The late, great comedian Rodney Dangerfield made the phrase "I get no respect" his trademark. Some pharmaceutical executives these days have embraced the Rodney Dangerfield shtick. Henry McKinnell, Pfizer's CEO, for example, once commented that "we cure heart attacks and strokes and cancer, but we can't get any respect."
I did not know that heart attacks, strokes, and cancer were cured! Where was I when this was happening? Imagine if such claims were made in Lipitor ads!
Never mind, though, I know what he means. McKinnell was lamenting the "sinking standing" of pharmaceutical companies in opinion polls.
Recently, however, pharmaceutical executives are pointing to polls, such as the Harris Poll, which purport to show the industry is becoming less unpopular (see Pharma Industry "Less Unpopular"). Some executives are even attributing the reversal to their own inspired PR campaigns (e.g. Merck and GSK).
The Harris Poll asked respondents if they think the pharmaceutical industry is generally doing a good job serving their customers. The percent who said "Yes" has risen the last 2 years.
Yet, another Harris Poll -- the Wall Street Journal Online/Harris Interactive Health Care Poll -- paints a different picture. This poll asked a different question; namely, How much do respondents trust the pharmaceutical industry to do the right thing for the health care of those whom they have a responsibility for. The percent answering "Yes" to that question is at an all-time low of 9%.
In other words, consumers think the industry is doing a good job, but that it can't be trusted!
Doing a good job means delivering products that work and at competitive prices without gouging the public. Until the implementation of Medicare Part D consumers were not so impressed with pharma's handling of the price part of the job. This, I believe is why the industry's job rating is up right now.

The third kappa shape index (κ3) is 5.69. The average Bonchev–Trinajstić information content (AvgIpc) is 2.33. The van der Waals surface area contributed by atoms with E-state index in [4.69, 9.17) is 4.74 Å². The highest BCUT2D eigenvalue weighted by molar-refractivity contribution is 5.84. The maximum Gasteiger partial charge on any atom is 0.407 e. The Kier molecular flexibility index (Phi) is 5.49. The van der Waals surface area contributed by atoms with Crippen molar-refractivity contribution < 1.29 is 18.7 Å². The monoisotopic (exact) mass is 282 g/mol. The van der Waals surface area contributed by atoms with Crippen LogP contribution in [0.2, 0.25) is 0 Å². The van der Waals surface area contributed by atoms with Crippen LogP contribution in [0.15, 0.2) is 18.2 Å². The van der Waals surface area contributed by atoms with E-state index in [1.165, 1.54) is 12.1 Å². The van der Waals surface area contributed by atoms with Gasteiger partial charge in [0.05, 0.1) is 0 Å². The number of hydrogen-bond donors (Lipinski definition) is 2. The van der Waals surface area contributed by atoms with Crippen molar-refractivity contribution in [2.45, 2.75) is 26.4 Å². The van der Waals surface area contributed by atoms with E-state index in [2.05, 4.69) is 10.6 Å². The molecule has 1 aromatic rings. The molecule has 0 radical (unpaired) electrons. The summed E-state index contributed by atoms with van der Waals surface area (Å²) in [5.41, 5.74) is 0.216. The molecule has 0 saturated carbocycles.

Doing a good job is also tangible -- it can be measured in terms of sales and profits, which are at record levels for the pharmaceutical industry. You can't argue with success.
Trust, however, is intangible and is seemingly not linked to sales and profits. So why worry about it? As long as the bottom line is healthy, not many pharmaceutical executives will worry about it. But I think this is a mistake.
The less consumers trust the drug industry to do the right thing, the more pressure there will be to increase regulations and pass laws impeding the industry's business practices. We are already seeing this happen. Eventually, this will affect the bottom line.
So it does not serve the industry to focus always on the good news (e.g., Harris Poll #1) while downplaying the bad (e.g., Harris Poll #2).